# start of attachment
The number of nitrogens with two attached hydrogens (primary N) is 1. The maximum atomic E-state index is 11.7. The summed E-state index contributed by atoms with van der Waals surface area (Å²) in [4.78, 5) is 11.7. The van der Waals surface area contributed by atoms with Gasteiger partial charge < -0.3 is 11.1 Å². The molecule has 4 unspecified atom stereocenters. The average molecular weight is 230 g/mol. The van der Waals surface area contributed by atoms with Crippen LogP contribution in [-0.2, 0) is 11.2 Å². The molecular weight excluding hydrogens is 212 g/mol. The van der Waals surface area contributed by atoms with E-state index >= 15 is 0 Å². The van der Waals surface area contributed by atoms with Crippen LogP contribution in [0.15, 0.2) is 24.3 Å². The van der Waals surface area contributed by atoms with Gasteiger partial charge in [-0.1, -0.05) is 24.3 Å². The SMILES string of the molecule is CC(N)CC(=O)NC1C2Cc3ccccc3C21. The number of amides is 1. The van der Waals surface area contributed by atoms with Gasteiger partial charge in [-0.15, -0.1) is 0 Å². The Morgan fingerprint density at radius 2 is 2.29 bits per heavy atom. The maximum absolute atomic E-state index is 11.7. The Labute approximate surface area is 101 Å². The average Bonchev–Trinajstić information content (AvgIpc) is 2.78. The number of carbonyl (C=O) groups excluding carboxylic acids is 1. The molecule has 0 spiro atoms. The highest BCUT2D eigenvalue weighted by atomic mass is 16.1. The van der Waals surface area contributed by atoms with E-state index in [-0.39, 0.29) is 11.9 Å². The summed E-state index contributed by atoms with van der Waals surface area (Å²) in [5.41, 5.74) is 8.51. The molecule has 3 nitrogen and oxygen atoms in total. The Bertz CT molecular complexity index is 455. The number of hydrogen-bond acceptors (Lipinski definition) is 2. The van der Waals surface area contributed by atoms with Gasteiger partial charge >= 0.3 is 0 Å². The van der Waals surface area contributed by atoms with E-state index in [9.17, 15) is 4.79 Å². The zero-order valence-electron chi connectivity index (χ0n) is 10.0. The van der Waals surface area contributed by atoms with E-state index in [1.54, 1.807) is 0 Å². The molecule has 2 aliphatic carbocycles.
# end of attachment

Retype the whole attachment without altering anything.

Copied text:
The number of nitrogens with two attached hydrogens (primary N) is 1. The maximum atomic E-state index is 11.7. The summed E-state index contributed by atoms with van der Waals surface area (Å²) in [4.78, 5) is 11.7. The van der Waals surface area contributed by atoms with Gasteiger partial charge < -0.3 is 11.1 Å². The molecule has 4 unspecified atom stereocenters. The average molecular weight is 230 g/mol. The van der Waals surface area contributed by atoms with Crippen LogP contribution in [-0.2, 0) is 11.2 Å². The molecular weight excluding hydrogens is 212 g/mol. The van der Waals surface area contributed by atoms with E-state index >= 15 is 0 Å². The van der Waals surface area contributed by atoms with Crippen LogP contribution in [0.15, 0.2) is 24.3 Å². The van der Waals surface area contributed by atoms with Gasteiger partial charge in [-0.1, -0.05) is 24.3 Å². The SMILES string of the molecule is CC(N)CC(=O)NC1C2Cc3ccccc3C21. The number of amides is 1. The van der Waals surface area contributed by atoms with Gasteiger partial charge in [-0.15, -0.1) is 0 Å². The Morgan fingerprint density at radius 2 is 2.29 bits per heavy atom. The maximum absolute atomic E-state index is 11.7. The Labute approximate surface area is 101 Å². The average Bonchev–Trinajstić information content (AvgIpc) is 2.78. The number of carbonyl (C=O) groups excluding carboxylic acids is 1. The molecule has 0 spiro atoms. The highest BCUT2D eigenvalue weighted by atomic mass is 16.1. The van der Waals surface area contributed by atoms with E-state index in [-0.39, 0.29) is 11.9 Å². The summed E-state index contributed by atoms with van der Waals surface area (Å²) in [5.41, 5.74) is 8.51. The molecule has 3 nitrogen and oxygen atoms in total. The Bertz CT molecular complexity index is 455. The number of hydrogen-bond acceptors (Lipinski definition) is 2. The van der Waals surface area contributed by atoms with Gasteiger partial charge >= 0.3 is 0 Å². The van der Waals surface area contributed by atoms with E-state index in [9.17, 15) is 4.79 Å². The zero-order valence-electron chi connectivity index (χ0n) is 10.0. The van der Waals surface area contributed by atoms with E-state index in [1.54, 1.807) is 0 Å². The molecule has 2 aliphatic carbocycles.